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Got a text, email or letter from the Met Police? Don't ignore it – you may need to act to protect yourself from scams

If you got a text message or email from the Metropolitan Police between 4pm and 6pm on Wednesday 17 April – or you get a letter in the next few days – don't ignore it. You may need to take action to protect yourself from fraud. Below we explain how to know if the message is genuine and what you need to do.

The Metropolitan Police (the Met) is contacting up to 25,000 people across the UK whose personal data may have been harvested by fraudsters using a sophisticated online service to spoof the websites of legitimate companies such as banks, healthcare providers, postal services and more. This service has now been shut down as part of a joint law enforcement operation led by the Met.

If you think you've been a victim of a scam or want to know more on how to avoid one, see below or read our 30+ ways to stop scams guide.

How to tell if the Met Police text, email or letter is genuine

There are four key points:

  1. Texts and emails were ONLY sent between 4pm and 6pm on Wednesday 17 April. If you receive a text or email outside of this window claiming to be from the Met Police, it could be a scam and should be ignored.

  2. Letters were posted first-class on Wednesday 17 April. So you may have received one today (Thursday 18 April) or may get one over the next few days. Again, be very wary of anything you receive outside this window.

  3. The text, email or letter will say which website scammers impersonated to get your details. The fraudulent website may have looked like a company you recognise – such as your bank, mobile phone provider or another trusted organisation – and would have encouraged you to enter personal information, such as your email address, phone number or bank details.

  4. Genuine texts and emails from the Met will NOT contain any links or attachments. If you spot these, don't open them as they could be fraudulent. 

What to do next if you've been contacted

If you get one of the Met Police's messages, it means some of your data was obtained by fraudsters through what's known as a 'phishing' website, designed to trick you into giving up personal information.

The Met Police recommends you take the following steps to protect yourself:

  • Change your online passwords. Do this across all of your most sensitive accounts, such as your email, online banking and mobile phone provider.

    Ensure you use unique and hard to guess passwords – especially for your email – and consider using a password manager. For more help with creating strong passwords, see the Government's Stop! Think Fraud guidance.

  • Check your bank and credit card accounts for any suspicious activity. If in doubt, contact the company involved directly for help and advice.

    It's also worth checking your credit reports, as fraudsters may be able to use details they've stolen from you to apply for credit in your name.

  • Be extremely suspicious about any calls you get purporting to be from your bank or the police. Scammers often use information gathered from phishing websites to gain your trust in follow-up phone calls – and they can fake the caller ID to make it seem like the real thing.

    Remember: genuine service providers, banks and the police will NEVER call asking you to transfer money, share personal financial details or hand over remote control of your computer. If you're suspicious, or feel pressured into anything, just hang up.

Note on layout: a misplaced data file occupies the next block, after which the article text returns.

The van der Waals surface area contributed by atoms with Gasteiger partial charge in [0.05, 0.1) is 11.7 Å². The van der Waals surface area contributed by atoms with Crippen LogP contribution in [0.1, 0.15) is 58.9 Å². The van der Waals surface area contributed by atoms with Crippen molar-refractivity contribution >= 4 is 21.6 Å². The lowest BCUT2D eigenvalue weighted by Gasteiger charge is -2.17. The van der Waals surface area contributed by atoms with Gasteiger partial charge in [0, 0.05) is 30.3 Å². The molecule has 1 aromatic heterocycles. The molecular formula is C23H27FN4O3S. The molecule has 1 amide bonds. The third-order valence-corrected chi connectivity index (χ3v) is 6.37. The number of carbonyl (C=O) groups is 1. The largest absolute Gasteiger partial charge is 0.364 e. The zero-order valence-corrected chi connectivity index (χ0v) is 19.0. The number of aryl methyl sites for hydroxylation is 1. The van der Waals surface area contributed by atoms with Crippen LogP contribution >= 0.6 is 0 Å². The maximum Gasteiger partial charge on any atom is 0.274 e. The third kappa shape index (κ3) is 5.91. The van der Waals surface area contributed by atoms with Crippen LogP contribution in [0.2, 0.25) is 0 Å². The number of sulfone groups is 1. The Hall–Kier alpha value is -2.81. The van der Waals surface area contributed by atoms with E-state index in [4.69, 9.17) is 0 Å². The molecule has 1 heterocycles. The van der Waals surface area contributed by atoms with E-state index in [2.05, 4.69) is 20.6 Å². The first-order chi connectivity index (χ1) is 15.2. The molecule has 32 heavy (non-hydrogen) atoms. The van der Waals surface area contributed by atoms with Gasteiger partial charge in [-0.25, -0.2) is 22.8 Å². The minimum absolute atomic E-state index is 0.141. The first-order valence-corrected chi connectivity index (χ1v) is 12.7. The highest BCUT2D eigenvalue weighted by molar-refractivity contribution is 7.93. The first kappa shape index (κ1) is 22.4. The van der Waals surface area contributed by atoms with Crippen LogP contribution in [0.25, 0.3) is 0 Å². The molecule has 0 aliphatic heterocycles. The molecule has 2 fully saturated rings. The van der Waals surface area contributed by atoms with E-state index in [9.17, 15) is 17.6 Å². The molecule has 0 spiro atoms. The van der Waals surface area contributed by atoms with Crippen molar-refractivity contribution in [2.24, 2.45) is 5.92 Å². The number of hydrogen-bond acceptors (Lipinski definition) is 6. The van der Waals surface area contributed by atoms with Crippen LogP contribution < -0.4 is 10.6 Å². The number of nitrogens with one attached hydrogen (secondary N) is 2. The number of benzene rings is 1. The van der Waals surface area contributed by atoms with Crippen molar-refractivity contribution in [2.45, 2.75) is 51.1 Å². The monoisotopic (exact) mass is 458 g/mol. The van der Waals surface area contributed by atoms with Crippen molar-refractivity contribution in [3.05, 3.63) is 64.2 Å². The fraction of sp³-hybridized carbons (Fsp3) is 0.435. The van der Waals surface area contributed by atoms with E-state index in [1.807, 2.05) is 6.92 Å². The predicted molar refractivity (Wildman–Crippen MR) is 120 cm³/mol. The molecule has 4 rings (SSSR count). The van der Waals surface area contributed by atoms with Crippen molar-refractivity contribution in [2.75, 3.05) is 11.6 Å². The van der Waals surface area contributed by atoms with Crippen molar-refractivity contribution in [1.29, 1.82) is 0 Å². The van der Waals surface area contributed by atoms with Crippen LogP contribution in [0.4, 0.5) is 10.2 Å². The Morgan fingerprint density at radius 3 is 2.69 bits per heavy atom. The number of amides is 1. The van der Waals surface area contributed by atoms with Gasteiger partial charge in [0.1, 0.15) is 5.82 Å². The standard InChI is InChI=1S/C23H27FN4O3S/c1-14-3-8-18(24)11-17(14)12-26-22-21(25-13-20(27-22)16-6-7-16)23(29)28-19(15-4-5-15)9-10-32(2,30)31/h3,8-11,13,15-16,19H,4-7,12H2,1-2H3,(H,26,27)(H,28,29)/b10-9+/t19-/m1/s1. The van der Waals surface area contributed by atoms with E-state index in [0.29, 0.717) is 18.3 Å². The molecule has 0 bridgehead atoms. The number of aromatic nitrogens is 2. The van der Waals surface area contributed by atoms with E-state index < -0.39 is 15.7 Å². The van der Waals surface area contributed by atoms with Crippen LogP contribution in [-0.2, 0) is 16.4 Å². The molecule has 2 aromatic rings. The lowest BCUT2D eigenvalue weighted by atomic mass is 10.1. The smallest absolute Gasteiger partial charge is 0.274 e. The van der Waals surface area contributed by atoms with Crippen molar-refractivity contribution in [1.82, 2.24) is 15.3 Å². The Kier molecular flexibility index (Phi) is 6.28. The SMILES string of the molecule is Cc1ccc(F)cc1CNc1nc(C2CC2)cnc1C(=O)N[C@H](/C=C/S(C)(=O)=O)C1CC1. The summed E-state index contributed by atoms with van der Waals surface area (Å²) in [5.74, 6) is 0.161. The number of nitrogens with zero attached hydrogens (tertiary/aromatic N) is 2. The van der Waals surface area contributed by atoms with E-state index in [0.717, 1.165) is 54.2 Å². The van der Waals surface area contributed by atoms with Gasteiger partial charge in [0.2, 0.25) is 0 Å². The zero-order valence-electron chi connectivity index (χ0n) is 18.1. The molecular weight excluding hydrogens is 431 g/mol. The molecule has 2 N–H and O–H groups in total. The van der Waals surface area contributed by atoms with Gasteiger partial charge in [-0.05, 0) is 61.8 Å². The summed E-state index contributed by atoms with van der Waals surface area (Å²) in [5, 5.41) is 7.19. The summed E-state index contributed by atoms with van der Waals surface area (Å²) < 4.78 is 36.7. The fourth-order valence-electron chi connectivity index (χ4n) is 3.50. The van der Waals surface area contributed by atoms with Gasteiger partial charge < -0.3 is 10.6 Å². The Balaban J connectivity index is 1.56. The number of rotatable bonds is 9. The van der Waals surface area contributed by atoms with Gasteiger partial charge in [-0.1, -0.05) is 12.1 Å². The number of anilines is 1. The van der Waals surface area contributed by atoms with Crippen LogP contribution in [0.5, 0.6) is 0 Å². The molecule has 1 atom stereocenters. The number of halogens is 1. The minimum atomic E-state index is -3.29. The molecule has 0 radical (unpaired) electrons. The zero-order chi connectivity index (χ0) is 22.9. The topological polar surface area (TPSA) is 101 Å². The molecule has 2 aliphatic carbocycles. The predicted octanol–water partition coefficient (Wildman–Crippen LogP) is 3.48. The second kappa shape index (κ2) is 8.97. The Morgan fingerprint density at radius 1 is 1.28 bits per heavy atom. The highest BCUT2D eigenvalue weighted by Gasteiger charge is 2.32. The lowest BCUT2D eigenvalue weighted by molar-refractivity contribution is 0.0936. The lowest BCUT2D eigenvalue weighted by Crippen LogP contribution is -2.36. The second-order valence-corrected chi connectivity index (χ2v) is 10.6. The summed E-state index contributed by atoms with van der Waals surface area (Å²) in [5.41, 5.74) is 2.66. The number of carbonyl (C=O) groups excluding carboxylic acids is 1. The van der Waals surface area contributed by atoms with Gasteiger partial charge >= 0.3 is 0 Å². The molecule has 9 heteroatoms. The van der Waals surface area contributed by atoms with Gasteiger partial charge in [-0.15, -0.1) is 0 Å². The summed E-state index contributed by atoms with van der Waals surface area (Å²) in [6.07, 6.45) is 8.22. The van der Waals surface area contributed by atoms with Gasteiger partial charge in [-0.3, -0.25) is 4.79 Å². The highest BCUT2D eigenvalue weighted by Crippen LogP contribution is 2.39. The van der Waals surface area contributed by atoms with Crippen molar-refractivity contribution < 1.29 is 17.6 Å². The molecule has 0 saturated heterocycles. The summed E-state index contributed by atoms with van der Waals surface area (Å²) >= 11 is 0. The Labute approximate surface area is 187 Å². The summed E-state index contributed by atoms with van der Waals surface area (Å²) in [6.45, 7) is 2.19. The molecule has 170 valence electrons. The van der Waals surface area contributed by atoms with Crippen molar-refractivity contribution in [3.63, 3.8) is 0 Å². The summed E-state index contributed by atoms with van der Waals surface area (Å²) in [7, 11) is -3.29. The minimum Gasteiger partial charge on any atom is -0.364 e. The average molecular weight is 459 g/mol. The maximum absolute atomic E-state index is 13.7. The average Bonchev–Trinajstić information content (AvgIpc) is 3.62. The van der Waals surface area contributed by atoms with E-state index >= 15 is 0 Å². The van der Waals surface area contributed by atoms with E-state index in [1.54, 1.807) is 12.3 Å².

For further guidance and support relating to the messages, you can call the Met Police's dedicated phone line on 0207 230 8603. This line will be open from 8am to 8pm daily until Sunday 21 April. Alternatively, you can email CyberProtect at the Met.

How the scammers' online service worked

The website, known as 'LabHost', was set up in 2021 by a criminal cyber network. According to the Met, it was used by more than 2,000 criminals to defraud victims worldwide before it was shut down by law enforcement.

LabHost let scammers create phishing websites designed to trick people into revealing personal information, such as email addresses, passwords, and bank details. Users were able to log on and choose from existing sites or request bespoke pages replicating those of trusted brands and organisations.

Those subscribing to LabHost's 'worldwide membership', meaning they could target victims internationally, paid between £200 and £300 a month. Some of these criminals have now been arrested, while others are the focus of an ongoing investigation, which will continue in the coming weeks and months. 

Detectives found that more than 40,000 fraudulent sites had been created using the service by the beginning of 2024. Globally, the service had enabled fraudsters to steal 480,000 card numbers, 64,000 PINs and over one million passwords used for websites and other online services.

What to do if you think you've been scammed

If you think you are being scammed, hang up the phone immediately and independently search for your bank's contact details to inform them (for example, call the phone number on the back of your card or on your bank statement). Alternatively, call the 159 hotline.

If you have already been scammed and have lost money, contact your bank (again, by independently searching for its contact details). It is helpful to report the scam via Action Fraud to help the police investigate and prevent future scams from taking place.

For more help and advice, visit the Citizens Advice website, or call its consumer helpline on 0808 223 1133. You can also see our 30+ ways to stop scams guide

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